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Saturday

Lent, leaders and a naked man

I am led to believe that Lent is a time of letting go and walking into a sacrificial mindset. It’s where I can put aside the competing voices that would distract me and like Jesus Christ, seek to gain a deeper understanding of God’s heart and by that very act increase my wisdom, see the truth and try to live it out.
In my last perusal of Hans Christian Anderson's tale of a deceived emperor I found the opposite to the above. I see a vain man confused by the voices around him and not able to speak the truth even though he sees it. The story gives a picture of a leader and his advisors, not involved in their community and definitely not having a heart for their community. This could be a statement on some of the situations in our world today, yet this story comes from a period of aristocratic control when there where seemingly God-given rights granted to specific humans with little or no accountability. This type of governance led to ignorance, greed, control, abuse and fear.
When the majority of the governing leaders of a community do not mirror the lives of the vast majority of the people that they represent then the people lose faith and the community implodes.

Passages from the Bible help me focus during Lent so that I cannot just seek wisdom but need to live it out as well. One section of that ancient script also significantly redefines a leader’s goal in terms of wisdom. In the book of Jeremiah it says that leaders who care for the poor and marginalized have an opportunity to know God. Not that kings know God and can then help the poor but rather when they help the poor and marginalized, and get immersed in the needs of their community, they can know God.
Leaders are in positions of governance and authority to help the innocent and the powerless. If they do this they come to know God and gain wisdom, as all wisdom comes from God.
The aim therefore is not to gain wealth but wisdom.

Leaders need wisdom as they are a key part of the system that holds in tension the struggle between people and organizations that want to arrange life only for their own desires, whether thats’ for greed, power, control, or anarchy. They manage this chaotic tension so that there can be integrated just community for all.
Leaders help form society and community structures so that they benefit all constituents of the group and enable the cry of the weak and innocent to be heard and listened to. For if their cry is not heard and taken into account it forms a layer of injustice that when it reaches its fullness will rip a society apart. On the other hand if a community cannot facilitate those who would grow its wealth and resources it dies of malnutrition and cannot sustain itself.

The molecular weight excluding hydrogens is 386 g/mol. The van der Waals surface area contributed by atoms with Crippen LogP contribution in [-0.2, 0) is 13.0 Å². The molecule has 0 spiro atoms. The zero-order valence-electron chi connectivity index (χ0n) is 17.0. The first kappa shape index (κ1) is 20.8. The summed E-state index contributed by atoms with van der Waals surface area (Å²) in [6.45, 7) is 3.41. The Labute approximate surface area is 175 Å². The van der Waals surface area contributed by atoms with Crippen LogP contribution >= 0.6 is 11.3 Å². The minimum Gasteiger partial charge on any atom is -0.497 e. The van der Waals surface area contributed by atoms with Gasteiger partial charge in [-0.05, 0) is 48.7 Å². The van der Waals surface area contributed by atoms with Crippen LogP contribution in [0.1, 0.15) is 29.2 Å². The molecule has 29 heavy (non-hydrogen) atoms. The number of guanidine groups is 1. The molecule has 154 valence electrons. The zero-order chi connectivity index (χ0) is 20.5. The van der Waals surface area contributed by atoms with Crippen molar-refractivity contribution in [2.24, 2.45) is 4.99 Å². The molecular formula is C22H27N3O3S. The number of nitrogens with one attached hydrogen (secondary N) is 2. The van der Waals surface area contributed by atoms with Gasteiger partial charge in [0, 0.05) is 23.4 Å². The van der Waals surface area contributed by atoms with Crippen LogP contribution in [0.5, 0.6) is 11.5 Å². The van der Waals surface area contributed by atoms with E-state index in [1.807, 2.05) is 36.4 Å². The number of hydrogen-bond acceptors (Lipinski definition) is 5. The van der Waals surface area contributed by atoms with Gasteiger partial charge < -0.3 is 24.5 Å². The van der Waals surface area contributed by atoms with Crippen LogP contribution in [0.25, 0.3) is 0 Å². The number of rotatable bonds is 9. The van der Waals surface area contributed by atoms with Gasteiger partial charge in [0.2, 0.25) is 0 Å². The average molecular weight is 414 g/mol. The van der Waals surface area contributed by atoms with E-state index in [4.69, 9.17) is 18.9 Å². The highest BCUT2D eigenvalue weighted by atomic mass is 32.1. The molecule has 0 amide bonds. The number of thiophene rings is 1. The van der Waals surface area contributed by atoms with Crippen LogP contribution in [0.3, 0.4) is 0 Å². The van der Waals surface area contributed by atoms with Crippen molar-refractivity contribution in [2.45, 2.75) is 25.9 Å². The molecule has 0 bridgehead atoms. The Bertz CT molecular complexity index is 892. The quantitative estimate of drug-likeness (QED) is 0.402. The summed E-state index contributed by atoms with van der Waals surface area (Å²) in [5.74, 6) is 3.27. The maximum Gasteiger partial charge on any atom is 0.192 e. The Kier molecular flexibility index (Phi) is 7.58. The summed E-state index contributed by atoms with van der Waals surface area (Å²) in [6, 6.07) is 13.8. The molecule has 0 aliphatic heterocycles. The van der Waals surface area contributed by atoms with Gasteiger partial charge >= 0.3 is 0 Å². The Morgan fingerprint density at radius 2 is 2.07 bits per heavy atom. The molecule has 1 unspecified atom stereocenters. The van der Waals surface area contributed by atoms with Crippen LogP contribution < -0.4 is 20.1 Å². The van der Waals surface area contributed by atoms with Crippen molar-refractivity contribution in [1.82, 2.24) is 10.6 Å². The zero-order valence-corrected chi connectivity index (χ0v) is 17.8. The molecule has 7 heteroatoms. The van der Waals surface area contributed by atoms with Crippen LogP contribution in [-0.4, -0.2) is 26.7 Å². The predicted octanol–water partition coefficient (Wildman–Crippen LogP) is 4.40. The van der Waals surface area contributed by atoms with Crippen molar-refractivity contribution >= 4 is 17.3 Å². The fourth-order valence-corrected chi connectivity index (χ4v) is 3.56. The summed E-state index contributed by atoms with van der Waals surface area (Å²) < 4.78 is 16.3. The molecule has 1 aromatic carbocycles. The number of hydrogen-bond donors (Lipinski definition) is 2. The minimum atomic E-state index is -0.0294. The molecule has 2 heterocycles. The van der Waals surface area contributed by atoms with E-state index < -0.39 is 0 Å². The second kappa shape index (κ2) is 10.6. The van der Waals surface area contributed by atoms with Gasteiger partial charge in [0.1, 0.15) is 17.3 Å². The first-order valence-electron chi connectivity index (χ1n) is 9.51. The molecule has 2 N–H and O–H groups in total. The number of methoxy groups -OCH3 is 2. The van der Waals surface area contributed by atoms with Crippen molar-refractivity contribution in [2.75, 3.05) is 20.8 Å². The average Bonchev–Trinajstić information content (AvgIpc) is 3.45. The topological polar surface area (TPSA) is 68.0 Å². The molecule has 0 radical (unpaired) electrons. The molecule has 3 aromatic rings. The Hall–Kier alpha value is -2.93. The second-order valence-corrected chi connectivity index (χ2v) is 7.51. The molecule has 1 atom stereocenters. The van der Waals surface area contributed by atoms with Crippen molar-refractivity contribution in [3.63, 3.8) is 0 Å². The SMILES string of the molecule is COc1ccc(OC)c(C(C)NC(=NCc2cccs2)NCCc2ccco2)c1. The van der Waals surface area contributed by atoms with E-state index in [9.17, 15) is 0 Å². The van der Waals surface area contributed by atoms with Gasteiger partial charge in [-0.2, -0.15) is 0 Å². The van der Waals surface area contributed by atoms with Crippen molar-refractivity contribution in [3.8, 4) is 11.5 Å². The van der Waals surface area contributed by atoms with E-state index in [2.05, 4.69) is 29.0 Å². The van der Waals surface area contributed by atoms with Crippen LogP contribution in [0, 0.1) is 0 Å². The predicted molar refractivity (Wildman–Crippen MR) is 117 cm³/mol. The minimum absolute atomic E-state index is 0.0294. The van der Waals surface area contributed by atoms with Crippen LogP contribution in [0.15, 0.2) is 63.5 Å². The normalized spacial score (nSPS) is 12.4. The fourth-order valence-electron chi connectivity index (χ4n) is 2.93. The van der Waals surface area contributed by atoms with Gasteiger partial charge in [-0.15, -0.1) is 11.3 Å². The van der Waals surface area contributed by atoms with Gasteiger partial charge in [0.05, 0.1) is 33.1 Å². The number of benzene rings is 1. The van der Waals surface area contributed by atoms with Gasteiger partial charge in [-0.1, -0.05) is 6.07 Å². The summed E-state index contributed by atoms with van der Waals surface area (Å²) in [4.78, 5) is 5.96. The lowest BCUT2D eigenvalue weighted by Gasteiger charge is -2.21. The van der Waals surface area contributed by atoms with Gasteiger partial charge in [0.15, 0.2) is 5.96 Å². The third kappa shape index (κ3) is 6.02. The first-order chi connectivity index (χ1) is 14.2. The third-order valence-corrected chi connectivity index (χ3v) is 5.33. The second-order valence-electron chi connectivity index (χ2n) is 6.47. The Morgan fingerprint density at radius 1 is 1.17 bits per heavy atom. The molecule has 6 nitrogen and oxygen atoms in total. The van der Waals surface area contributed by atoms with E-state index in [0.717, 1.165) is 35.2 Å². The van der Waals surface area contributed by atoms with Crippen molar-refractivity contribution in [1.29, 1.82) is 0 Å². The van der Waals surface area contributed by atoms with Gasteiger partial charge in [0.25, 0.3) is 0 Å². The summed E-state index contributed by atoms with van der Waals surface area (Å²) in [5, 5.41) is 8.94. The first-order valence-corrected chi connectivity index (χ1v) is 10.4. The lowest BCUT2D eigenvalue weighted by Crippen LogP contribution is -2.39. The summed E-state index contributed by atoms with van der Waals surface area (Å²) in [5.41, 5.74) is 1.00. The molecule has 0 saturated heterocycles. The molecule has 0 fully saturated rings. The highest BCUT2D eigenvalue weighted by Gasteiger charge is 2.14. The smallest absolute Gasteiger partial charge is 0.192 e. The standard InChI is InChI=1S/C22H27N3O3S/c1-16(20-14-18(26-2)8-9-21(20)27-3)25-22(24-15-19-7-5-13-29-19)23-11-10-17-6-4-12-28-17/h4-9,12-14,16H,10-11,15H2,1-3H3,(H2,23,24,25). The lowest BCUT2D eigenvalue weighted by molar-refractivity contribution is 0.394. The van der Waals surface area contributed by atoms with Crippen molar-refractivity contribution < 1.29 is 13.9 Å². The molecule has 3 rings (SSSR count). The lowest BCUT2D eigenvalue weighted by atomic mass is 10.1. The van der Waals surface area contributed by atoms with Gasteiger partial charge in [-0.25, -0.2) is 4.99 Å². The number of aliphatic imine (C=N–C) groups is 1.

Community leaders help manage the chaotic situation and assist the community to grow in an integrated manner that benefits all.

Usually, people and organizations do not like chaotic places of societal tension. Society likes to live safely, relatively comfortable and secure from change factors that they cannot control. It is difficult to control chaos, but marginalized, ostracized, weak and innocent people will always seek change, as change is the only way that the injustices and abuse that they are facing can be remedied. Many civilizations have imploded because the leaders of that society became comfortable and tried to control the situation for their own ends. They became isolated and only think about their own good and ignore or abuse the innocent and weak. They amass wealth and power that separates them from their community. They develop an unrealistic reality separate from the vast majority of their community.
Ancient Rome declined due to leaders who sought only their own personal comfort and safety at the expense of the rest of the people and they were defeated long before any army came and sacked the city.
When that occurs the society destroys itself from within, a long time before they are beaten by any outside force.

In the Hans Christian Anderson story the words of the child highlight the truth. However, even truth can be elusive! What is truth and to whom does truth belong?
If today the child had cried “he is naked”, spin doctors, PR reps, lawyers, politicians, journalists, spiritual leaders, social pundits and the wise from various groups would have swooped in and laid out competing and conflicting scenarios depending on the interested parties involved or on the leaning of those communicating the tale.
So what is our truth - are we naked or are we clothed?

Thankfully, lent gives us space and allows us to seek the heart and wisdom of God and, for a time, get closer to that truth. One method I have found helpful in this multi-layered communication overloaded world, consists of using a patchwork of items.
  • I look around and see whose voices I am listening to and ask what their aim is
  • I listen to people I respect and who have illustrated that they have wisdom
  • I add to this times of prayer and fasting
  • I try and hear God in the words that speak to me through the teaching of Jesus Christ
  • I mull over the work and story that the Spirit of God is weaving in the practical realities of my life.
  • I try to engage in the marginalized places of my community and with the ostracized people that God has a heart for and allow them to speak to me
  • Then I look to give time so that I can be marinated by these ingredients of wisdom and let them bubble up and work their way into my thought process and hopefully take root in the actions of my life.
During this Lent season I hope we all can have our minds transformed and renewed and come to know God’s will. May we then have the confidence to live it out and not be deceived.